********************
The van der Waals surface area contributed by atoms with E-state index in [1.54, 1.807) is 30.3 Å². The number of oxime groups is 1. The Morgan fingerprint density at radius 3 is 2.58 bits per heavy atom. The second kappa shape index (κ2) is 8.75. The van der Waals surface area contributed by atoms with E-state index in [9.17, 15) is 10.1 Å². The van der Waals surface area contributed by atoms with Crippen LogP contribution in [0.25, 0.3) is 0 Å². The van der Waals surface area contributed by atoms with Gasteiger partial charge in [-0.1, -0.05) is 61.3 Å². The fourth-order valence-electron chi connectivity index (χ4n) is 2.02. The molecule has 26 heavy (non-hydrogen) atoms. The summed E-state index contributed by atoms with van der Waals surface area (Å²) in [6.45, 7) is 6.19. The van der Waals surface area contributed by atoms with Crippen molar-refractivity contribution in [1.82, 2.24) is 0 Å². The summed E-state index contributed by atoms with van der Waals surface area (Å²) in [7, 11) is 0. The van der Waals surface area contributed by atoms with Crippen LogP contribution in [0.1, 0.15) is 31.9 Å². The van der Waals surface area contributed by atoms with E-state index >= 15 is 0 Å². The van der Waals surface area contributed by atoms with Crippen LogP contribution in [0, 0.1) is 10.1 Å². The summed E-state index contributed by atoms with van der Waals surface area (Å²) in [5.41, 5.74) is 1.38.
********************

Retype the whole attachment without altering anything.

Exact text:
The van der Waals surface area contributed by atoms with E-state index in [1.54, 1.807) is 30.3 Å². The number of oxime groups is 1. The Morgan fingerprint density at radius 3 is 2.58 bits per heavy atom. The second kappa shape index (κ2) is 8.75. The van der Waals surface area contributed by atoms with E-state index in [9.17, 15) is 10.1 Å². The van der Waals surface area contributed by atoms with Crippen LogP contribution in [0.25, 0.3) is 0 Å². The van der Waals surface area contributed by atoms with Gasteiger partial charge in [-0.1, -0.05) is 61.3 Å². The fourth-order valence-electron chi connectivity index (χ4n) is 2.02. The molecule has 26 heavy (non-hydrogen) atoms. The summed E-state index contributed by atoms with van der Waals surface area (Å²) in [6.45, 7) is 6.19. The van der Waals surface area contributed by atoms with Crippen molar-refractivity contribution in [1.82, 2.24) is 0 Å². The summed E-state index contributed by atoms with van der Waals surface area (Å²) in [7, 11) is 0. The van der Waals surface area contributed by atoms with Crippen LogP contribution in [0.1, 0.15) is 31.9 Å². The van der Waals surface area contributed by atoms with E-state index >= 15 is 0 Å². The van der Waals surface area contributed by atoms with Crippen LogP contribution in [0, 0.1) is 10.1 Å². The summed E-state index contributed by atoms with van der Waals surface area (Å²) in [5.41, 5.74) is 1.38.